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WAN-IFRA Digital Media Awards Worldwide 2022
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Commentary: Has reading for pleasure vanished from our lives forever?

It is that much harder to carve out time for reading as working adults, but even bite-sized re-reads of our favourite books can bring comfort, says award-winning author Christina Sng.

SINGAPORE: Once upon a time, it seemed everyone read for pleasure. My earliest memories saw my dad read the newspaper at the breakfast table every morning, while my mother read to me each night before she tucked me into bed.

On Sundays, I pored over the full-page spreads of comics. At age 7, I began reading stories by Enid Blyton. By my teen years, my nose was permanently stuck in a book - my greatest indulgence spending hours immersed in another world, living countless other lives in wondrous, terrifying adventures.

Now, pleasure reading has become a lost art. The Progress in International Reading Literacy Study released in May may have found Singapore students top in reading ability, but it also showed fewer parents reported “enjoying reading a lot”.

For me, it started when I joined the working crowd: After reading emails and reports the whole day, all I could do around 9pm when I reached home was sit in front of the TV and watch CSI before going to sleep.

Then mobile phones arrived. During those in-between moments when I would otherwise be alone with my thoughts, I was reading the news or messages on my Nokia.


Only when I got my first smartphone did I read for pleasure again. When I tried, I realised there was a new problem.

Researchers have found that our eyes experience strain while looking at screens for prolonged periods of time and our brains can't focus as well or absorb as much than when reading on paper.

Human beings never had to stare into backlights for long periods in our history. No wonder our eyes can't adapt. We're all currently participating in a global experiment to discover how screens affect our eyes and our brains.

I struggle to read articles on devices now with older eyes, never mind a novel. But at least with digital reads, readers aren’t beholden to the printed choices of publishers. With e-books, I find myself more selective with font size and a balanced contrast between the ink colour and the page, for personalised readability.


Readability has become more important than ever: How the content is written - short and snappy to keep the reader's brain active and interested; and how it is displayed - shorter paragraphs, more white space and the use of sans serif font. It's used in most web content to keep you reading.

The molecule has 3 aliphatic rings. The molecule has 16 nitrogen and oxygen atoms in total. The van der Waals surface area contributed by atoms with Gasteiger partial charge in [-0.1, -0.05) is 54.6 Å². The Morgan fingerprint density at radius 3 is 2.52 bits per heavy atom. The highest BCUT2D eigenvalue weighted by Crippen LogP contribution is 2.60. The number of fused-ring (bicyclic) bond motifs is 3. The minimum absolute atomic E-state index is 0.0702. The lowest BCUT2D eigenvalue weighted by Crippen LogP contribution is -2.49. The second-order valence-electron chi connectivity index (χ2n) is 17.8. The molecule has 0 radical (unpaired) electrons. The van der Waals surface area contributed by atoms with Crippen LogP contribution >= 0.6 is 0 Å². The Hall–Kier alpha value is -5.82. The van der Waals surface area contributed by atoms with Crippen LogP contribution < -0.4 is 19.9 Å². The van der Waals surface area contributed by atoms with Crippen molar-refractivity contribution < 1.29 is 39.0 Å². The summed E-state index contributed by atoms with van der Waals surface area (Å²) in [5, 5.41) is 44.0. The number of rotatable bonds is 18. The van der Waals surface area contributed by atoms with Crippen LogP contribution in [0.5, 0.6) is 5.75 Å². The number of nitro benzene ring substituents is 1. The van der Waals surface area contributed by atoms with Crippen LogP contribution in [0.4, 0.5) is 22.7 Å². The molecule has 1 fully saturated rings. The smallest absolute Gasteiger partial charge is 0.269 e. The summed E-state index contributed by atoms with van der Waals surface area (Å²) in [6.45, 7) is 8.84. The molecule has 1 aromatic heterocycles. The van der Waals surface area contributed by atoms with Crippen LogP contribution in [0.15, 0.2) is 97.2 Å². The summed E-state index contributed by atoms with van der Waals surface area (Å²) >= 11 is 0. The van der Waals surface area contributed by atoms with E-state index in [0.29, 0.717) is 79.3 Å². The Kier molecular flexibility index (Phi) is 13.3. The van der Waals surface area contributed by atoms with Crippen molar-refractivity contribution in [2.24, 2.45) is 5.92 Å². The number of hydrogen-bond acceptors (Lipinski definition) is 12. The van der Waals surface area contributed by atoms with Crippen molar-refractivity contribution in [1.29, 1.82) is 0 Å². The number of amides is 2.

Essential as these elements may be, all form and no substance makes for unmemorable reading. The bar is higher when it comes to leisure reading.

Only the most engaging writing kept me reading to the end. The first novel I read on my phone was The Hunger Games by Suzanne Collins. Her prose pulled me into her dystopian world and did not let me go until her story was done.

Of course, shifting priorities as we grow older also change our reading habits. It is that much harder to carve out time for reading when time can be spent on more important things to us, like working extra hours to keep up with inflation or spending time with family.

New books are constantly being published - never mind the boom in e-books written by artificial intelligence in a matter of days, even hours. Finding a book worth making time for can be a challenging task. We'd probably spend as much time reading book reviews to decide, or simply stick to our favourite authors.


I've read so much in my youth that those stories still live in my head. I don't feel the pull of new novels as I did when I was younger. Besides, between news and social media, reading a book can feel like more work.

I'm not alone. Studies show people are reading much less now with our devices, our brains attuned to constant stimulation and instant gratification, with information at our literal fingertips.

Ask the right question and Google will tell you the answer. As a person who used to hate knowing the endings of intriguing stories, I find myself on Wikipedia searching for exactly that.

Occasionally, I pick up one of the 30 books always surrounding me and pat it with great affection before indulging in a poem, short story, or essay I’ve read many times before. Reading a familiar piece offers bite-sized morsels of nostalgia and a sense of comfort, but that feeling doesn’t last.

If we want to read for pleasure again, it can be done. Our brains are wonderful, pliable things and we can rewire them to slow down and slip us back into other worlds, into other dimensions, down the rabbit hole.

It may feel uncomfortable initially, but read a little each day. Schedule time for it - first a chapter, then two.

Re-read your favourite books first. The familiarity helps immersion. Then, when you're back to reading a novel all the way through again, try something new.

My plan is to reach old age and hopefully still have my eyes to enjoy reading once more. I just put reading for pleasure on my bucket list. It may not happen this year or next year, but one day I will.

Christina Sng is a poet-writer-artist and the first Singaporean to win three Bram Stoker Awards.

Source: CNA/aj


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